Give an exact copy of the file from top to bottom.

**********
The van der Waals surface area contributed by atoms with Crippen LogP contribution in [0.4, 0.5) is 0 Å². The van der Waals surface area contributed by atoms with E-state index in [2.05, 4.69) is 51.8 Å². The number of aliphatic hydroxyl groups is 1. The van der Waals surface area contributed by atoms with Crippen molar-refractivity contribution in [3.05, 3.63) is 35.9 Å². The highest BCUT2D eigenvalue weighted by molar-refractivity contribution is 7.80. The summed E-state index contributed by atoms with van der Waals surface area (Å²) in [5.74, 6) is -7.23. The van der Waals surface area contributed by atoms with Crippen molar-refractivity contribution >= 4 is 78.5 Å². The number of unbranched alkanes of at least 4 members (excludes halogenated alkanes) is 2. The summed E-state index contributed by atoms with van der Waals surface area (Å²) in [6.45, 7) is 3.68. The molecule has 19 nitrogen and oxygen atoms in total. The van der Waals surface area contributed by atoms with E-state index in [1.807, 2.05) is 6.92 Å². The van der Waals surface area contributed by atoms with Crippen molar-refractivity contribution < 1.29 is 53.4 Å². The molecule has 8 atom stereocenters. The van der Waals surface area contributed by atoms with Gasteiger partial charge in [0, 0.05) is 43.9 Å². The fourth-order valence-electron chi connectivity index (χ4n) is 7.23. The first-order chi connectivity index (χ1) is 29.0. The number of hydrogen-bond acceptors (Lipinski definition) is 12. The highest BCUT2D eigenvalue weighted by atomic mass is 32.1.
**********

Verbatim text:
The van der Waals surface area contributed by atoms with Crippen LogP contribution in [0.4, 0.5) is 0 Å². The van der Waals surface area contributed by atoms with E-state index in [2.05, 4.69) is 51.8 Å². The number of aliphatic hydroxyl groups is 1. The van der Waals surface area contributed by atoms with Crippen molar-refractivity contribution in [3.05, 3.63) is 35.9 Å². The highest BCUT2D eigenvalue weighted by molar-refractivity contribution is 7.80. The summed E-state index contributed by atoms with van der Waals surface area (Å²) in [5.74, 6) is -7.23. The van der Waals surface area contributed by atoms with Crippen molar-refractivity contribution >= 4 is 78.5 Å². The number of unbranched alkanes of at least 4 members (excludes halogenated alkanes) is 2. The summed E-state index contributed by atoms with van der Waals surface area (Å²) in [6.45, 7) is 3.68. The molecule has 19 nitrogen and oxygen atoms in total. The van der Waals surface area contributed by atoms with E-state index in [1.807, 2.05) is 6.92 Å². The van der Waals surface area contributed by atoms with Crippen molar-refractivity contribution < 1.29 is 53.4 Å². The molecule has 8 atom stereocenters. The van der Waals surface area contributed by atoms with Gasteiger partial charge in [0, 0.05) is 43.9 Å². The fourth-order valence-electron chi connectivity index (χ4n) is 7.23. The first-order chi connectivity index (χ1) is 29.0. The number of hydrogen-bond acceptors (Lipinski definition) is 12. The highest BCUT2D eigenvalue weighted by atomic mass is 32.1.